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Barry Schrader


I wrote a column for the DeKalb Daily Chronicle for 8 years starting in December 2007 and running until November 2015. Then I returned to column writing in August 2016, all of them archived here.


If you've missed any please follow the links on the dates to catch up.

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What’s the future for Kiwanis Park?

By Barry Schrader Senior Columnist.............................December 15, 2017

Service clubs nationwide are known for establishing parks or financing improvements, and those in DeKalb County are no exception. Lions, Rotary and Kiwanis clubs have spent hundreds of thousands of dollars over the years to build or enhance parks here.

The DeKalb Kiwanis, founded in 1921, has a long history of charitable and community betterment work, one of the prime examples being Kiwanis Park, a 41-acre parcel at the corner of South Fourth Street and Fairview Drive. In 1974, the club established the park on land owned by the Fairview Park Cemetery Association. At first they leased the land, eventually improving it for soccer fields, then built a shelter and installed a water line for a drinking fountain.

In 2001 the shelter house at the park was dedicated in honor of Kiwanian Harold Wright who was unable to attend due to poor health. Shown at the ceremony are from left John Launer, Harold’s daughter Sue and husband Peter Freitas, the late Al Golden and Jim Morel. She is holding the Tablet of Honor recognizing 60 years of Harold’s active involvement in Kiwanis. (Photo provided)

Later, the park was taken over by the DeKalb Park District to better maintain the fields, and then the DeKalb school district bought it, intending to build a new high school on the site. But when the new high school was constructed on Dresser Road, the school district looked at swapping the park for a parcel adjacent to their new school, owned by ShoDeen developers. ShoDeen would then be allowed to build housing on the park site. But Kiwanians and other concerned citizens rose up to protest the swap. Past Kiwanis President Jim Morel told me that they have invested nearly $100,000 in that park over the years and hope to see it kept as a park and improved.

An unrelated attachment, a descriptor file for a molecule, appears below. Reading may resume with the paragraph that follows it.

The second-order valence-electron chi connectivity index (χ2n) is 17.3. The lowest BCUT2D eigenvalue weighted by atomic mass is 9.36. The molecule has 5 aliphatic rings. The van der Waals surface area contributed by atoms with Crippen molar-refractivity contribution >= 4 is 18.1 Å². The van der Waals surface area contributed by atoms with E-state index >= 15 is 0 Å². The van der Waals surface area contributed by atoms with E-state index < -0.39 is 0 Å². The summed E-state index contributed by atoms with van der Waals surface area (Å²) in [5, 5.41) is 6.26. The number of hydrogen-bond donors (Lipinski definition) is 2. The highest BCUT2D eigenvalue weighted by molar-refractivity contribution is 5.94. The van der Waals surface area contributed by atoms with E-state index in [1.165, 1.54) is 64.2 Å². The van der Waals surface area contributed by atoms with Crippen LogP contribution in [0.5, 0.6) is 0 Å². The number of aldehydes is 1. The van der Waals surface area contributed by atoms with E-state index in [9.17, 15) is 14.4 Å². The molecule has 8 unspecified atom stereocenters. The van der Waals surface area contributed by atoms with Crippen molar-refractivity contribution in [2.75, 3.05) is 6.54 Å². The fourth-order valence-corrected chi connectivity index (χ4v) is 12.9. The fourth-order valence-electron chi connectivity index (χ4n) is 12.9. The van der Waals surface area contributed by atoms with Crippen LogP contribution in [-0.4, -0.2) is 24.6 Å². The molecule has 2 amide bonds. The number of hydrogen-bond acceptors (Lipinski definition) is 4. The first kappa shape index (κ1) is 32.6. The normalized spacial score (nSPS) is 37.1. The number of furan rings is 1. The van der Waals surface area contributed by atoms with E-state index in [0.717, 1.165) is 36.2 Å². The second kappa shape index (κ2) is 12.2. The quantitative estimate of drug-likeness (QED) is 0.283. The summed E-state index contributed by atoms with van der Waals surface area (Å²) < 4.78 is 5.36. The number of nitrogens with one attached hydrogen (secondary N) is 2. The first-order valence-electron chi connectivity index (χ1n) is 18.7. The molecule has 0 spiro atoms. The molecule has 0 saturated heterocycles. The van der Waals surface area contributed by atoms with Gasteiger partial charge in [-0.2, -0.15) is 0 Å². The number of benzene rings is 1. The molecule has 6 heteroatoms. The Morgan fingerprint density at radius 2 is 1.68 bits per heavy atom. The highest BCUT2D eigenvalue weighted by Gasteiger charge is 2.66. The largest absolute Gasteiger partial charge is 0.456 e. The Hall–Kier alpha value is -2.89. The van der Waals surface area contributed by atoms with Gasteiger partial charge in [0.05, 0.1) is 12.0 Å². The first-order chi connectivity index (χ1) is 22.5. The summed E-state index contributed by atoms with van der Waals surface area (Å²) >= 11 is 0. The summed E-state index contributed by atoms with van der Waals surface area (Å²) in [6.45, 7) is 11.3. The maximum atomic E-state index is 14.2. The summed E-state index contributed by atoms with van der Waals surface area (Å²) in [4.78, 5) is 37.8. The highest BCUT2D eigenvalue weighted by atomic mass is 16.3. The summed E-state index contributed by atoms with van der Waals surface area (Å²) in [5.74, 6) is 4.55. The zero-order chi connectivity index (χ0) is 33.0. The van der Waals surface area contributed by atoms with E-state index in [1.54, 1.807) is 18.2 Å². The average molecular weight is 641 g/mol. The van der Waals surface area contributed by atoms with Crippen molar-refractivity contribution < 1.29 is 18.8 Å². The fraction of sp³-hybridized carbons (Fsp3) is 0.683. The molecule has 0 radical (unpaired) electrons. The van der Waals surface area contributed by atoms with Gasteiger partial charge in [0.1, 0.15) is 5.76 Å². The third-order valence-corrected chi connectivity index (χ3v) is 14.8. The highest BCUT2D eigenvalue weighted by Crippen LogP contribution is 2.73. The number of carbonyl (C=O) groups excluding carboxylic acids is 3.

The DeKalb Park District recently hosted a public hearing for input on what uses might be considered for the parcel. At present, DeKalb AYSO soccer is the main customer and pays an annual fee, as do other soccer groups that play there. Park District Executive Director Amy Doll told me the next step is for their consultant to come up with one main option for them to consider. She said a commercial use is not on the table, correcting an earlier story that used the word instead of “community.”

There is space for more than soccer. Winter sports also could be considered, in my opinion. How about bringing in fill for a sledding hill, then install a portable water slide in the summer, using the same slope? Of course, a “bunny slope” for beginning skiers also is a possibility. Cross-country skiing and snowmobile paths around the perimeter are other options, but with the lack of snow, this could be very limited. I’d like to see a large skating rink where ice hockey could be played. But it would have to be much larger than the dinky one that failed at the corner of North First and Locust streets in DeKalb a couple of years ago. Maybe some portable lighting powered by generators could be added for evening skating or sledding.

So that’s my two cents. Thanks to the Kiwanians for preserving this open space and following it all these years to be sure it isn’t sold. While I am at it, there also should be kudos for Sycamore and the County Forest Preserve District for developing a nicely designed open-space area where the old mobile home park once stood in the flood plain.

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Barry Schrader
PO Box 851
DeKalb, Ill 60115